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Heinz Field highlights the skyrocketing cost of NFL stadium naming rights

The Steelers' first-ever game at Heinz Field on Oct. 7, 2001
The Steelers' first-ever game at Heinz Field on Oct. 7, 2001. Photo: Jason Cohn/Getty Images

Heinz is "highly unlikely" to renew its naming rights deal with the Pittsburgh Steelers once their current contract ends in 2021, Sports Business Journal reports.

Why it matters: Kraft Heinz signed a 20-year, $57 million naming rights deal in 2001 (the 57 number being a reference to the "Heinz 57" slogan). That means they pay roughly $2.85 million per year — well below market value.

  • Private lender SoFi is expected to pay roughly $400 million over 20 years to put its name on the new stadium that the Rams and Chargers will share in Inglewood, California.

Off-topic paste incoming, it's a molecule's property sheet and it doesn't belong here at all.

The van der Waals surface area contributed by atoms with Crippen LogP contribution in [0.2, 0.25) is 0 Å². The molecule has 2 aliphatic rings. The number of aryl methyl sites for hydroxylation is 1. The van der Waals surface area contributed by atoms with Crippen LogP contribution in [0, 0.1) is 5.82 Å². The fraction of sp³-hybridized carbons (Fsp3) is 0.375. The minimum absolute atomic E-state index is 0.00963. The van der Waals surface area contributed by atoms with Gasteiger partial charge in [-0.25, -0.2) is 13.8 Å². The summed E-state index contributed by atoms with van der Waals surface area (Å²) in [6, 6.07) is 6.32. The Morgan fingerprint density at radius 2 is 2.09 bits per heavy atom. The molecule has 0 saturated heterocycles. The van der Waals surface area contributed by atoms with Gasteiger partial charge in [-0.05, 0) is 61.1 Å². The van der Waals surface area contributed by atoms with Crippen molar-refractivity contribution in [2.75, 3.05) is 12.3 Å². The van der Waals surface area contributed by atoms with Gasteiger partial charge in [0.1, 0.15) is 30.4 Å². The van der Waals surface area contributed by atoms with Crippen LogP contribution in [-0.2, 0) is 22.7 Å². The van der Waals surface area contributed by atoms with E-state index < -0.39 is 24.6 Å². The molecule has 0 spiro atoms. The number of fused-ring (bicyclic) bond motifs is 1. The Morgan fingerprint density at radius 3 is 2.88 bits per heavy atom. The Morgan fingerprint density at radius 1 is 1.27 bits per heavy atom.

• Insurance company MetLife pays a similar annual price for the Giants and Jets' shared stadium in East Rutherford, New Jersey.
  • Teams in similar markets to Pittsburgh are also bringing in far more money than the Steelers per year: Buffalo (New Era, $5 million), Cleveland (First Energy, $6 million), Nashville (Nissan, $6.5 million), Atlanta (Mercedes-Benz, $12 million).

The big picture: The Steelers' current stadium has been called Heinz Field since it opened in 2001, which means one of Pittsburgh's core landmarks could soon go by a different name for the first time in 20 years.

  • Fun fact: The Steelers played their first-ever game at Heinz Field on Oct. 7, 2001, against the Cincinnati Bengals. Pittsburgh won 16-7, with Jerome Bettis and Kordell Stewart leading the way (box score).

The bottom line: Amidst skyrocketing naming rights fees, Kraft Heinz has reportedly decided to throw in the terrible towel.